Statute of Limitations - So Long Ago, but Charging Me Now

Statute of Limitations - So Long Ago, but Charging Me Now

Statute of Limitations on Warrants in Colorado

In Colorado, there are no statute of limitations on arrest or bench warrants, but according to Colorado's Revised Statutes (CRS) 16-5-401 there are limitations on specific crimes: 1 year for traffic offenses, 1.5 years for misdemeanors, 3 years for a felony, and no limit for a serious felony.

Statue of limitations are the time required to bring charges or “commence the prosecution”. The criminal prosecutor must bring charges within that time limit. If they try, any competent attorney should be able to help get the case dismissed. On the other hand, for the government to satisfy this requirement, the government must “commence a prosecution” within the time limit. Commencing the prosecution is usually as simple as law enforcement or the prosecutors getting the court to issue a warrant.

Statue of limitations in Kentucky

  • Misdemeanors - in Kentucky, for misdemeanors, the warrant must be issued within one calendar year of the alleged offense. If the warrant was issued one year of the offense 17 years ago, that it would be a valid warrant, and the statue limitations would not apply. The governing statute is “§ 500.050. Time limitations.”
  • Felonies - in Kentucky, no statute of limitations exists for felonies, so a new charge today from twenty years ago is valid under the Statue of limitations for criminal charges. However, in such a case, other procedural defenses might be available, such as a Due Process violation, but speak to a lawyer to help you with any felony charge.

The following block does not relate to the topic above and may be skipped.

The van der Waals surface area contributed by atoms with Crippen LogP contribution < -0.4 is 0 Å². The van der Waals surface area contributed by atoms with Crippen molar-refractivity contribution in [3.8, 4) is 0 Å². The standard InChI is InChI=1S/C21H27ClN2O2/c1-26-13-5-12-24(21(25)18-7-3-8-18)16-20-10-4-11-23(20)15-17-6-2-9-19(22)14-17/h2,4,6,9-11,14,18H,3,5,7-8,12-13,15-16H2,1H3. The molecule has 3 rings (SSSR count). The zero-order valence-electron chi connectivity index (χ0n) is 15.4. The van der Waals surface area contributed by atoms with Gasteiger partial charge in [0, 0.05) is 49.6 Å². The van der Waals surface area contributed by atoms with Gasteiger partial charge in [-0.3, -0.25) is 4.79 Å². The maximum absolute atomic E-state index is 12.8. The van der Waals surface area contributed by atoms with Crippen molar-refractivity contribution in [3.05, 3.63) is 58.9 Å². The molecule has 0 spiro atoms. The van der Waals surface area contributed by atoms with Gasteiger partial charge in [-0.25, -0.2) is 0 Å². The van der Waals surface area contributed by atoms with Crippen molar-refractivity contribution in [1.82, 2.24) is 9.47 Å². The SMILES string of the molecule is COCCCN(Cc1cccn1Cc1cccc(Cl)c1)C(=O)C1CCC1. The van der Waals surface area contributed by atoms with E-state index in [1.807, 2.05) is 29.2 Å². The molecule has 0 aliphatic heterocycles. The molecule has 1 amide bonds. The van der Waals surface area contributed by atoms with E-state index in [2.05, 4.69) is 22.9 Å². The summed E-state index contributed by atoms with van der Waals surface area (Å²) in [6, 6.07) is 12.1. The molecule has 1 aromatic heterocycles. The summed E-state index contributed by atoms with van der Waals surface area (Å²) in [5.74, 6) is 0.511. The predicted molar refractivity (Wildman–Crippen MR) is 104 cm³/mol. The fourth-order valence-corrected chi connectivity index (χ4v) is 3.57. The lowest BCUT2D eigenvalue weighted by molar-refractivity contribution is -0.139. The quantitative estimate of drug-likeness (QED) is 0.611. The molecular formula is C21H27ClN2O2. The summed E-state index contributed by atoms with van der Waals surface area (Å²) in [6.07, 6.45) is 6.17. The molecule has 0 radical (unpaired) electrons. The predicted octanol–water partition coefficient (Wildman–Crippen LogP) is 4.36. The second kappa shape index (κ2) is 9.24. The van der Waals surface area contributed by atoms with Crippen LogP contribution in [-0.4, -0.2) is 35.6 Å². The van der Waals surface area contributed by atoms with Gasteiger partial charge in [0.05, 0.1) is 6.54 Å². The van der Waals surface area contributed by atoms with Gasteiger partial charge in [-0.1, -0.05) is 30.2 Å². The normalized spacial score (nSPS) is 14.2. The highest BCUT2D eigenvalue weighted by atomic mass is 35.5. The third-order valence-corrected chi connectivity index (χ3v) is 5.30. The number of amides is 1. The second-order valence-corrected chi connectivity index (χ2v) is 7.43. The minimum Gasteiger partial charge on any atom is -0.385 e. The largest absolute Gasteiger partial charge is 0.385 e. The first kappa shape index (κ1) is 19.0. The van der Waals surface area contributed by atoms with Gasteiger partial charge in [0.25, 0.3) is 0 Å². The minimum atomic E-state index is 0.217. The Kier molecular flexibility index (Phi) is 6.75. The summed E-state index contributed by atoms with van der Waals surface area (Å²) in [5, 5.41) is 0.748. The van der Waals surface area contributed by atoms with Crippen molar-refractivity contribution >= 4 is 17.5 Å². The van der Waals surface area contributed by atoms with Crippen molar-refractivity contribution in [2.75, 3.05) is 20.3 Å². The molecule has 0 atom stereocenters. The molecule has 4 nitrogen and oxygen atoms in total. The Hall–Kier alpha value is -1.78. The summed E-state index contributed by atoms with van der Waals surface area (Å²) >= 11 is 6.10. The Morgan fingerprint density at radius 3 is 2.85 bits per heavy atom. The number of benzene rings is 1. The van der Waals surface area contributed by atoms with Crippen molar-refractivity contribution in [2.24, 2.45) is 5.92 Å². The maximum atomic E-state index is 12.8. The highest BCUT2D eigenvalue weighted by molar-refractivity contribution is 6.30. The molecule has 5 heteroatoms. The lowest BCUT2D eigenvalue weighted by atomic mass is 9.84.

Experienced Statutes of limitations Legal Counsel

When the offense happened so long ago, many cases fall apart because of the lack of memory on the part of the witnesses. As such, you should probably talk to an attorney to go over the discovery in your case. And do an investigation to see if the witnesses are still around and still remember anything.

A statute of limitations on criminal charges is meant to prevent old, stale cases from haunting a defendant. Memory and age of the case always effects the outcome. Generally speaking, the worse the memories of the witnesses, the better the outcome.


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